Golf trails becoming prevalent all over U.S.
Monday, March 14, 2016
Editor's note: This story originally ran in the Feb. 22 issue of Golfweek.
Alabama’s Robert Trent Jones Golf Trail probably is the game’s most famous trail, known for its abundance of value-priced, dependable golf. But you can find trails with ready-made golf packages in every state. What follows are a few of our favorites.
If Bend weren’t located in the same state as Bandon Dunes Golf Resort, it probably would be known as one of the nation’s best destinations for golf, and many other outdoor activities. The Central Oregon Golf Trail has four of the state’s top 10 public courses, and no doubt would have more on that list if not for the fact that Bandon Dunes’ four 18-hole layouts occupy the top four spots on the state list.
The region’s two best are Pronghorn (Nicklaus) and Tetherow, though Sunriver’s demanding Crosswater deserves mention. And Bend is a thriving, mid-sized city with good hotels and restaurants, and a thriving craft-beer scene (don’t miss 10 Barrel Brewing Co. – you’ll thank us later).
CENTRAL COAST CALIFORNIA
We love golf. We also love wine. We’re especially fond of opportunities to combine golf and wine. For that, we give you California’s Central Coast Golf Trail. This region has been known for supplying grapes to more famous appellations to the north, Napa and Sonoma.
The Central Coast, which provided the backdrop for the movie “Sideways,” is an emerging region with hundreds of entrepreneurial winemakers. And the trail – roughly defined as the area between Lompoc to the south and Paso Robles to the north – has a broad variety of public golf and more affordable stay-and-play plans than Napa or Sonoma.
A few years ago Indianans realized they were missing out on a golden opportunity to promote local legend Pete Dye. So they created a golf trail to honor the man and seven of his creations.
The best of the bunch is his eponymous, hilltop design at French Lick Resort. It is a steroidal presentation of the familiar design elements that have defined Dye’s work. Other must-plays are The Kampen Course at Purdue, The Fort on the northeast side of Indianapolis and, for sheer fun, Brickyard Crossing at Indianapolis Motor Speedway.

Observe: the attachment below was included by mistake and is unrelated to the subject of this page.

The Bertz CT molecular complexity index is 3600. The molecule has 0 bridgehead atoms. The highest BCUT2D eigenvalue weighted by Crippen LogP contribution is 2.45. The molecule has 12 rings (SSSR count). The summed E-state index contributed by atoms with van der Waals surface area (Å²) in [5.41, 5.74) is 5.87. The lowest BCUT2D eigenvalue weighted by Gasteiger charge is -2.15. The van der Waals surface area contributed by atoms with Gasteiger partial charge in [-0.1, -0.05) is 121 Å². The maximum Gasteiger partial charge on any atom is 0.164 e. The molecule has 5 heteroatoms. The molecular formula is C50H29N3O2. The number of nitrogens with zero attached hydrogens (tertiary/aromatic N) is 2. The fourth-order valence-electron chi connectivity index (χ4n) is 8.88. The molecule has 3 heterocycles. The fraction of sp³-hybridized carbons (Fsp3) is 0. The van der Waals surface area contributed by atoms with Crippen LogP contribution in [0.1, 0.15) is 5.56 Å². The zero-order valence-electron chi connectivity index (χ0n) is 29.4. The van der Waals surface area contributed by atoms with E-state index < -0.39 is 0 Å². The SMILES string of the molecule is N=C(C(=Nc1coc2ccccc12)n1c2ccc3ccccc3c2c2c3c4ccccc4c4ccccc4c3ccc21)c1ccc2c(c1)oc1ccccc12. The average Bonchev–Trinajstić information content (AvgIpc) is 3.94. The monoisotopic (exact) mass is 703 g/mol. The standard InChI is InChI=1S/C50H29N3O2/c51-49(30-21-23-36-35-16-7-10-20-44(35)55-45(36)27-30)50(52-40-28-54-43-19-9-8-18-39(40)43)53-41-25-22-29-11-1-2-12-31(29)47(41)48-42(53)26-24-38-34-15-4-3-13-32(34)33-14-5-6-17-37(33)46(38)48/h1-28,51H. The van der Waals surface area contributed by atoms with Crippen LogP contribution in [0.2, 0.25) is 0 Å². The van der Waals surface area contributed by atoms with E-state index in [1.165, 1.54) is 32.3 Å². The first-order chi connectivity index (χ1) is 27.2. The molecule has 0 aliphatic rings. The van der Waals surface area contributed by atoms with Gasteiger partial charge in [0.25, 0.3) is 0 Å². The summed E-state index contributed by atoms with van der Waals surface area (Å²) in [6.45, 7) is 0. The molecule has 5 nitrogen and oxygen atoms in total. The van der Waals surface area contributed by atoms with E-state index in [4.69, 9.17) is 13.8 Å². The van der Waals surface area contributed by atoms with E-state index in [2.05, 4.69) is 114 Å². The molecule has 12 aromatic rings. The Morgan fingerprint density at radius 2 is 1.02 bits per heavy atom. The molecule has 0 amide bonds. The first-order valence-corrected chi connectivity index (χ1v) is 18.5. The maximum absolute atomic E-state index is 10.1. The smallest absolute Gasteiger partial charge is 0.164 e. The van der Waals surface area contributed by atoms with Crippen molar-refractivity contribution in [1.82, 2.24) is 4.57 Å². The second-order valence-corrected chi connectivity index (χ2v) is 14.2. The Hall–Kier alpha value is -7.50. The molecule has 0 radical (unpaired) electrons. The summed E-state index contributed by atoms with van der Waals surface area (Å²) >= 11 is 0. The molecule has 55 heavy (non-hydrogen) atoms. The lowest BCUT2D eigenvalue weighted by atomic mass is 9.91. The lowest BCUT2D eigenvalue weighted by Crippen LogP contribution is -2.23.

A few years ago Golfweek ran a cover story proclaiming that New Mexico provided a bigger bang for your golf buck than any state in the nation. We haven’t seen anything to make us re-evaluate our opinion.
Paa-Ko Ridge and Black Mesa, the perennial 1-2 combination on the state’s public list, exemplify some of the best in high-desert design work. There are multiple opportunities to pair golf and gaming, most notably at Sandia, just north of Albuquerque. And Santa Fe is a walkable, artsy city with some outstanding restaurants.
The name says it all: Summer golf capital. There probably is not another region of the country that has done a better job of marketing itself as a summer golf destination. It helps that Northern Michigan has an abundance of courses; in truth, it probably is overbuilt with courses and resorts, but that just means better deals for visitors.
The best of the bunch on this trail is Forest Dunes, ranked No. 3 on Golfweek’s state list and No. 85 nationally among Golfweek’s Best Modern Courses.
It will get some competition this summer with the opening of its sister course. Or should we say “courses”? Tom Doak’s reversible, 18-hole design at Forest Dunes, the most anticipated new course of the year, is really two courses in one. This trail’s dependable staples include Boyne’s properties, Treetops and Grand Traverse, and private LochenHeath, which accepts limited private play.
The Garden Isle is so pretty that it’s easy to overlook the consistent excellence of its golf courses. The Kauai trail is anchored by Princeville Makai, which features some cliffside golf showcasing the remarkable North Shore. The Ocean Course at Hokuala (formerly Kauai Lagoons) in Lihue claims the longest oceanfront stretch of golf in the state. And don’t forget Wailua, a muni just north of the airport that has hosted three USGA championships.
Golfweek.com readers: We value your input and welcome your comments, but please be respectful in this forum.